The next scheduled interest rate decision date is not until July 19, and the current consensus from those supposedly in the know is that there isn’t likely to be any further rate increases until at least September.
But, of course any predictions with respect to interest rates are subject to change.
So in the mean time, those holding variable mortgages, or considering one can continue to enjoy the near record run we’ve had in Canada at the low end of the rate spectrum.
Hopefully the trend will continue well into the future.
With the continual advancement of the internet, online services for providing mortgage rates and potentially in the future, signing up for the mortgage online are going to become more visible to those that prefer to do more and more of their business online.
The key to any type of online business is simplicity of service where you can basically point and click on what you want. The closer something is to a commodity, the more likely online competition and offerings will appear.
So if you have great credit and are looking for a very straightforward mortgage offering, shopping around for the best rate on line will likely become an easier process in terms of both convenience in finding what you’re looking for and the speed of completion of the mortgage process.
For anything that’s not completely straightforward, these online line rate quoting services may end up leaving you wanting more.
As I’ve written before, a mortgage decision is one of the biggest financial decisions most people will make in their life time.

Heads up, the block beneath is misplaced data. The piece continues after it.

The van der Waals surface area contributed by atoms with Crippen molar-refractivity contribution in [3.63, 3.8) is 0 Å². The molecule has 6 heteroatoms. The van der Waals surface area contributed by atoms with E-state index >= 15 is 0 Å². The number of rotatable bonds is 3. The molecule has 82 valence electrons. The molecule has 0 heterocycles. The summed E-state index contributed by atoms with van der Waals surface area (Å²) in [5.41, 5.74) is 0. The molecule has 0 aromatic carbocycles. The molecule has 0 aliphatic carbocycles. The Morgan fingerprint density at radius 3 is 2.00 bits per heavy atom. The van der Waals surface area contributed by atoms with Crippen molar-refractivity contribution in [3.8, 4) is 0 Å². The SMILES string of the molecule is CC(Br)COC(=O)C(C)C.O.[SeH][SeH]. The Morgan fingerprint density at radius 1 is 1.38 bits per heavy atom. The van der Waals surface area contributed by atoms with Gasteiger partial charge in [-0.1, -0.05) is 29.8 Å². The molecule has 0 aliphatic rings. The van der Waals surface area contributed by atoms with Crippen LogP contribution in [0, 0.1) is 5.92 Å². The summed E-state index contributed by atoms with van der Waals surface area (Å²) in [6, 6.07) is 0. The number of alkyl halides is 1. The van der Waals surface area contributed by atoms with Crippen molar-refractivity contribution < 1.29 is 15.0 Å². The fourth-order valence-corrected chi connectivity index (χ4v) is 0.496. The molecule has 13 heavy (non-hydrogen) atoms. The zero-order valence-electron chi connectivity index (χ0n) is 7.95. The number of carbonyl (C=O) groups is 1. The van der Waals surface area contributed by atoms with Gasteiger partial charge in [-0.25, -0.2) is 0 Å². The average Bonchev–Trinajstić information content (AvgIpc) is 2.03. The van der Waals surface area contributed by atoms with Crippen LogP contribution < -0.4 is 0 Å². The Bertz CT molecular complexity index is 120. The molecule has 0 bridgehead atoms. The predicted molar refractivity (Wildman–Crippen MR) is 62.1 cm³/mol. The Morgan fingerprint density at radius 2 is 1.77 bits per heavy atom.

So taking the time to understand where you fit into the market, the terms and conditions of different offerings, and settling on rates and terms that make sense for your cash flow and future plans is pretty important.
As I write this article and post it in online media, I truly see the value of using the internet as a tool to assist with the mortgage financing process.
But my objective is to help you locate a suitable adviser who can assist you with the process.
All the posted rate information can be very misleading and many times comes with certain conditions that may or may not make sense to your particular situation.
As a mortgage broker, my goal is to give you broader access to the market and help guide or fit you into a lender’s program that will be the most beneficial to you at any given point in time.
This is an important distinction in the process of locating and securing a mortgage as lender programs and rates are a moving target, so whatever is advertised online today can be different tomorrow and if the information is not constantly brought up to date and refreshed, can end up being misleading.
The other aspect of online rate shopping is that is basically ends up having you select one lender to apply to, based mostly on posted rates.
If you make an application to a unique lender and don’t end up taking their offering, you’re not only right back at the starting point, but you’re also going to have more credit inquiries from a “one at a time” application process.
The point here is that posted online mortgage rates can be very misleading and many times are designed to get you to apply without you being able to tell if you will even be able to qualify for the offer.
Once again, for high credit score, high income, high net worth applicants, low rate shopping on line can be very beneficial.
For everyone else, at least at this point in time, it can be a bit misleading.
If you have any questions about mortgage financing for a residential or commercial requirements, please give me a call and I will make sure all your questions get answered right away.
The election is in the rear view mirror.
We have a conservative majority, so now what?
There is no question that a conservative majority spells greater economic and financial stability to the rest of the world, regardless of how you may have chosen to vote.